“My students will say that was actually pretty easy after they’ve done it,” says Bjeiland. “Students continue to use transit after I’ve shown them how to do it.”

The next step for The Wave, says Johnson, is to make it available for purchase at retail outlets. Currently they’re available for purchase at The Rapid’s central station at 250 Grandville Ave. SW in Grand Rapids and online.
“Once that’s done by the end of the year, early spring, there will be even more widespread use,” says Johnson. “We are looking at phasing out our magnetic stripe cards and just have everything on The Wave card.

“With that spirit of innovation we’ve got going on here we’re really going to revolutionize how people get from point A to point B.”

In an attempt to make utilizing public transportation even easier, The Rapid has also recently expanded their free Downtown Area Shuttle (DASH) enjoyed by more than 1,000 riders on weekdays. 
Andrew Johnson
The Rapid was the also first in Michigan to launch a bus rapid transit called the Silver Line, a 9.1-mile route that became operational in August 2014.
Among the Silver Line’s features are traffic signal priority; heated platforms; and the app, RapidConnect, which is powered by GPS technology and accessible by smartphone, tablet, or computer, that provides real-time information; and “bus only” dedicated lanes during peak hours on weekdays. Riders pay via a ticket vending machine that’s available on the platform, which saves boarding time. 

A second BRT will be the Laker Line, projected to become operational in August of 2020, which will run along the Lake Michigan Avenue corridor spanning the cities of Walker, Standale, and Grand Rapids, with features akin to the Silver Line.
In an attempt to offer greater access for those with limited mobility, The Silver Line buses are accessible because of low-floor vehicles equipped with ramps, as well as kneeling features that lower the bus to make it easier to board and de-board for wheelchairs and mobility aid access.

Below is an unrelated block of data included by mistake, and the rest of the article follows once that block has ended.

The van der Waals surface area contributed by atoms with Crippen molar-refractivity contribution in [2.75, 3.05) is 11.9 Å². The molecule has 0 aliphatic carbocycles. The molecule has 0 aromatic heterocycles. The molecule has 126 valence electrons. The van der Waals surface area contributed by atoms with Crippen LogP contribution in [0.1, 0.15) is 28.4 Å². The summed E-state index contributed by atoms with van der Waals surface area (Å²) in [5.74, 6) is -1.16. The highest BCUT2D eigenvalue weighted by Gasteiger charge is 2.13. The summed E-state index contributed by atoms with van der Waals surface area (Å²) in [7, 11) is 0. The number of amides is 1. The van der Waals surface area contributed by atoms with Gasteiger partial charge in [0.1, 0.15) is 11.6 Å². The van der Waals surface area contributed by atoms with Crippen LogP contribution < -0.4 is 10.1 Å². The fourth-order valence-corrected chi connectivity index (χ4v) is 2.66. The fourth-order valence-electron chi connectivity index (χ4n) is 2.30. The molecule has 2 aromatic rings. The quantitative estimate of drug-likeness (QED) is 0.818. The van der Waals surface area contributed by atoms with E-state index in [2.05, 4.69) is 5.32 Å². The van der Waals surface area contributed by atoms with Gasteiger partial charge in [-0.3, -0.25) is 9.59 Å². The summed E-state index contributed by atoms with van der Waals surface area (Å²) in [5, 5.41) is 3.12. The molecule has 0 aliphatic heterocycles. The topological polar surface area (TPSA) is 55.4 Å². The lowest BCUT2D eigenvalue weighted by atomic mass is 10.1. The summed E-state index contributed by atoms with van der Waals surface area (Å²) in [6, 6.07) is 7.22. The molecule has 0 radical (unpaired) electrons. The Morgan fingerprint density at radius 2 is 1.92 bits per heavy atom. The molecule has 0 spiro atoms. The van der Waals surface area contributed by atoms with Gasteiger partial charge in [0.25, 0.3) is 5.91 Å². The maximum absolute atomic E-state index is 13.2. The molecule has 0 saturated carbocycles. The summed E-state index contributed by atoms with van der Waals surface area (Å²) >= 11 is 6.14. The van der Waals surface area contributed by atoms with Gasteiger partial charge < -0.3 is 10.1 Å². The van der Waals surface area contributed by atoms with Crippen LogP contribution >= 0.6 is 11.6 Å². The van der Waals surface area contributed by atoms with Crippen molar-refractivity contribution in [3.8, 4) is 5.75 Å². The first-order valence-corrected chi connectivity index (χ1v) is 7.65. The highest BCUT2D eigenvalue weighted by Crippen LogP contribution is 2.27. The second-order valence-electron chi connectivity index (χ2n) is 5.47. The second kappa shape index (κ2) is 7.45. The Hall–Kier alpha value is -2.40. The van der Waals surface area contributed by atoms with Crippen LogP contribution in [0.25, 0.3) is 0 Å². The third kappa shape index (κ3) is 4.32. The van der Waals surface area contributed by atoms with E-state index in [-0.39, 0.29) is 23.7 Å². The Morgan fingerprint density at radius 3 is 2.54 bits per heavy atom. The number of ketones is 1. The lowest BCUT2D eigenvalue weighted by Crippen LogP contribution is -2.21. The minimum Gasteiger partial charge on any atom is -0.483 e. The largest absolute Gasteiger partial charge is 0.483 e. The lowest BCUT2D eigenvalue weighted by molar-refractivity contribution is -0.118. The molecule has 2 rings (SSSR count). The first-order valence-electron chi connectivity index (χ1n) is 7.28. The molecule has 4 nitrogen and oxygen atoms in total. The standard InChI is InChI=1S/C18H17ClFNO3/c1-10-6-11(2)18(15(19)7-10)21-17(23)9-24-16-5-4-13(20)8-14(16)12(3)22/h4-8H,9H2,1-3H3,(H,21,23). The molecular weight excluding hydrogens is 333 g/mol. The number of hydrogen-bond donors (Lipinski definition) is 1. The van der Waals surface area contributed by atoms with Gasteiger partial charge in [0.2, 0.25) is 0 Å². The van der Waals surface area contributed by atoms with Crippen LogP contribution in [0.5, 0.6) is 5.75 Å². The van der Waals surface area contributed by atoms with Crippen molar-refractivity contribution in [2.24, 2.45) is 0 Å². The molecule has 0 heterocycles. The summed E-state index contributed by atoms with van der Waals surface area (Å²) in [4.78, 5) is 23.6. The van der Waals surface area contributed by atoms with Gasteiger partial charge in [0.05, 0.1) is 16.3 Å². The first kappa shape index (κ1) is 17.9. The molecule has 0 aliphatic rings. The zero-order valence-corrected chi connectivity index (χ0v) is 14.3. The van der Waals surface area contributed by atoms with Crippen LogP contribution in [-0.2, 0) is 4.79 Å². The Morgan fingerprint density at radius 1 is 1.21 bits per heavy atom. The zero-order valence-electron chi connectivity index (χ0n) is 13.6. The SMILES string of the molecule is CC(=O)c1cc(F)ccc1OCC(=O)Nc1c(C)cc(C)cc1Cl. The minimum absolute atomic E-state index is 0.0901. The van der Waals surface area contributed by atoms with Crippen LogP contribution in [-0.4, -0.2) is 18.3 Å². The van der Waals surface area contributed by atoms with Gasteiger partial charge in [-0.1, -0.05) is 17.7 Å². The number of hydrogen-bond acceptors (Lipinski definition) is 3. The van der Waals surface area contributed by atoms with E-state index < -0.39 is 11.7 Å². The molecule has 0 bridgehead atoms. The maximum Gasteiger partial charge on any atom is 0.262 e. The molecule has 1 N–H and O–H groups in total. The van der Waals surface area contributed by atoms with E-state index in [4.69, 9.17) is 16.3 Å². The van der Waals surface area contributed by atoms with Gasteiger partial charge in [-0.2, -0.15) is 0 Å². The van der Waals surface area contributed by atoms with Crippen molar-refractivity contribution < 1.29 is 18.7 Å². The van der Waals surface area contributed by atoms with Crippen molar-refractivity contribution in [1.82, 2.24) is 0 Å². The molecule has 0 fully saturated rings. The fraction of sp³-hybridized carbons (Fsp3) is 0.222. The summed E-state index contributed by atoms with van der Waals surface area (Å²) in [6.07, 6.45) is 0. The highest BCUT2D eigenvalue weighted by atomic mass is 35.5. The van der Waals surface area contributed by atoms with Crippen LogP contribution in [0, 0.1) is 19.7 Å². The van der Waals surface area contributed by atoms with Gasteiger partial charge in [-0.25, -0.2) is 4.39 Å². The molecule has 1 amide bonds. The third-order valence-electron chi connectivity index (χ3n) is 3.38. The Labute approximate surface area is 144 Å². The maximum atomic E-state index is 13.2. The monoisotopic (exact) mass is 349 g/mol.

“We’re even looking at the possibly of our Laker Line to be utilizing 60-foot articulated buses and the possibility of allowing folding bikes inside our vehicles,” says Johnson.
“We have very heavy routes on our GVSU connector and we definitely have a need to provide better capacity on that route but at the same time, there’s a whole lot of development on that route,” adds Johnson.

Then there’s a three-year pilot program named Route 19, a partnership with the city of Grand Rapids’ Mobile GR and Parking Services Department, The Rapid, and Spectrum Health. It serves riders from Plymouth Street along the Medical Mile on Michigan Street through a section of the near West Side along Bridge Street up to Stocking Avenue.

Route 19’s features include fares along the route that allows free travel throughout downtown Grand Rapids without the hassle of parking, thus reducing traffic jams and easing parking congestion. Another feature is the convenience of buses coming every 10 minutes on Michigan Street during peak travel demand.

The route includes stops where people work: near Spectrum Health, Grand Valley State University, Grand Rapids Community College, Michigan State University’s College of Human Medicine, and the Bridge Street Market.

“I think the numbers speak for themselves,” says Johnson. “Route 19 used to carry 54 people a day and now it carries over 1,100 every day. Route 19 has a great partnership between Grand Rapids and Spectrum Health and The Rapid to figure out a better way to get people to work and back home again by not having them to come in all at once, in a single place all at the same time. That route has helped with congestion but I think that anyone who goes on Michigan Street knows we have a ways to go in dealing with congestion.”

Services like Route 19 are smart because of the large number of people jockeying for position to get to work and then have to deal with the frustrating shortage of parking space.

“By definition, the city involves a shortage of space and so it just makes sense to use transit so you’re not hauling your car everywhere because cars are space hogs,” says Bjeiland. “So, I’d like to see Grand Rapids have a more urban future and a stronger transit future.”

Johnson says young professionals are more inclined to eschew vehicle ownership for a variety of reasons, including saving money and lowering the carbon footprint.

“Any time there’s increased density you look for the most convenient ways to get around,” says Johnson. “You’ve got young professionals coming up now who don’t necessarily want to own a car, don’t want to deal with the hassle or the investment, who are looking for alternate ways to get around. As we continue to grow (population), the demand for different transportation options will continue to grow right with it.”

Another key improvement is ensuring average wait times are kept to 15 minutes during the peak hours of 6 to 9 a.m. and 3 to 6 p.m. 

Because, says Johnson, the future and the past share a similar trait: It’s all about shaving off arrival time.

“Getting people to look at alternatives to their car is going to be about making the best use of [passengers’] time,” says Johnson.

“Those innovations we’re putting in place definitely complete that customer experience where our customers feel The Rapid is one of the easiest ways to get around.”

Photography by Adam Bird of Bird + Bird Studio.